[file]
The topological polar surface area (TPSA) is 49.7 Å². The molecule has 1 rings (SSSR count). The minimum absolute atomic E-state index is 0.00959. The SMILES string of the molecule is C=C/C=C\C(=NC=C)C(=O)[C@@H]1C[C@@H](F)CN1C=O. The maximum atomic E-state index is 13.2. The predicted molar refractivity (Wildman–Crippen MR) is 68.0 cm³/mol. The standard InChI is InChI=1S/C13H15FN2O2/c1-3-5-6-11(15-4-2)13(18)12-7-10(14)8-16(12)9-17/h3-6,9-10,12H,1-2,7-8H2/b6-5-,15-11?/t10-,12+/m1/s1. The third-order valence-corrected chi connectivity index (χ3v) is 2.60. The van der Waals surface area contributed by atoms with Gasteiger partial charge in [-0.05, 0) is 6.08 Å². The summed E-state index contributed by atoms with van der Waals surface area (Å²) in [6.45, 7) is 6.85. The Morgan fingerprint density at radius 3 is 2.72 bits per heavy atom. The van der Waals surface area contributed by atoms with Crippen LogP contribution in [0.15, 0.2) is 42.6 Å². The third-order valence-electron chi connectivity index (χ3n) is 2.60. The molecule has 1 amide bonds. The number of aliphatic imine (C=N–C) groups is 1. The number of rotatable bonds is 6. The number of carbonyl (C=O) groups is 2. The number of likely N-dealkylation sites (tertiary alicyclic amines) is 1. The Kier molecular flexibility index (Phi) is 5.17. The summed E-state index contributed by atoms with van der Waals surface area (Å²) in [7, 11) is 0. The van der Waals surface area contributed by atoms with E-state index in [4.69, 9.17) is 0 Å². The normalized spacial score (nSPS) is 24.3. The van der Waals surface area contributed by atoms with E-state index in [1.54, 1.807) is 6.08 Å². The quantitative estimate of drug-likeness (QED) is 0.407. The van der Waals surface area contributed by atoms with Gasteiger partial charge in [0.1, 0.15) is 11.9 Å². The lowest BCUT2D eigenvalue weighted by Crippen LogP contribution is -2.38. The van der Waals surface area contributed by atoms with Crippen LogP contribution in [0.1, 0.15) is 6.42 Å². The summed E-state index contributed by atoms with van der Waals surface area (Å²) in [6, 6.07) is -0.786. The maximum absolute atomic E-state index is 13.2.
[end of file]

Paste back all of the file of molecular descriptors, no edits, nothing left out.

The topological polar surface area (TPSA) is 49.7 Å². The molecule has 1 rings (SSSR count). The minimum absolute atomic E-state index is 0.00959. The SMILES string of the molecule is C=C/C=C\C(=NC=C)C(=O)[C@@H]1C[C@@H](F)CN1C=O. The maximum atomic E-state index is 13.2. The predicted molar refractivity (Wildman–Crippen MR) is 68.0 cm³/mol. The standard InChI is InChI=1S/C13H15FN2O2/c1-3-5-6-11(15-4-2)13(18)12-7-10(14)8-16(12)9-17/h3-6,9-10,12H,1-2,7-8H2/b6-5-,15-11?/t10-,12+/m1/s1. The third-order valence-corrected chi connectivity index (χ3v) is 2.60. The van der Waals surface area contributed by atoms with Gasteiger partial charge in [-0.05, 0) is 6.08 Å². The summed E-state index contributed by atoms with van der Waals surface area (Å²) in [6.45, 7) is 6.85. The Morgan fingerprint density at radius 3 is 2.72 bits per heavy atom. The van der Waals surface area contributed by atoms with Crippen LogP contribution in [0.15, 0.2) is 42.6 Å². The third-order valence-electron chi connectivity index (χ3n) is 2.60. The molecule has 1 amide bonds. The number of aliphatic imine (C=N–C) groups is 1. The number of rotatable bonds is 6. The number of carbonyl (C=O) groups is 2. The number of likely N-dealkylation sites (tertiary alicyclic amines) is 1. The Kier molecular flexibility index (Phi) is 5.17. The summed E-state index contributed by atoms with van der Waals surface area (Å²) in [7, 11) is 0. The van der Waals surface area contributed by atoms with E-state index in [4.69, 9.17) is 0 Å². The normalized spacial score (nSPS) is 24.3. The van der Waals surface area contributed by atoms with E-state index in [1.54, 1.807) is 6.08 Å². The quantitative estimate of drug-likeness (QED) is 0.407. The van der Waals surface area contributed by atoms with Gasteiger partial charge in [0.1, 0.15) is 11.9 Å². The lowest BCUT2D eigenvalue weighted by Crippen LogP contribution is -2.38. The van der Waals surface area contributed by atoms with Crippen LogP contribution in [0.1, 0.15) is 6.42 Å². The summed E-state index contributed by atoms with van der Waals surface area (Å²) in [6, 6.07) is -0.786. The maximum absolute atomic E-state index is 13.2.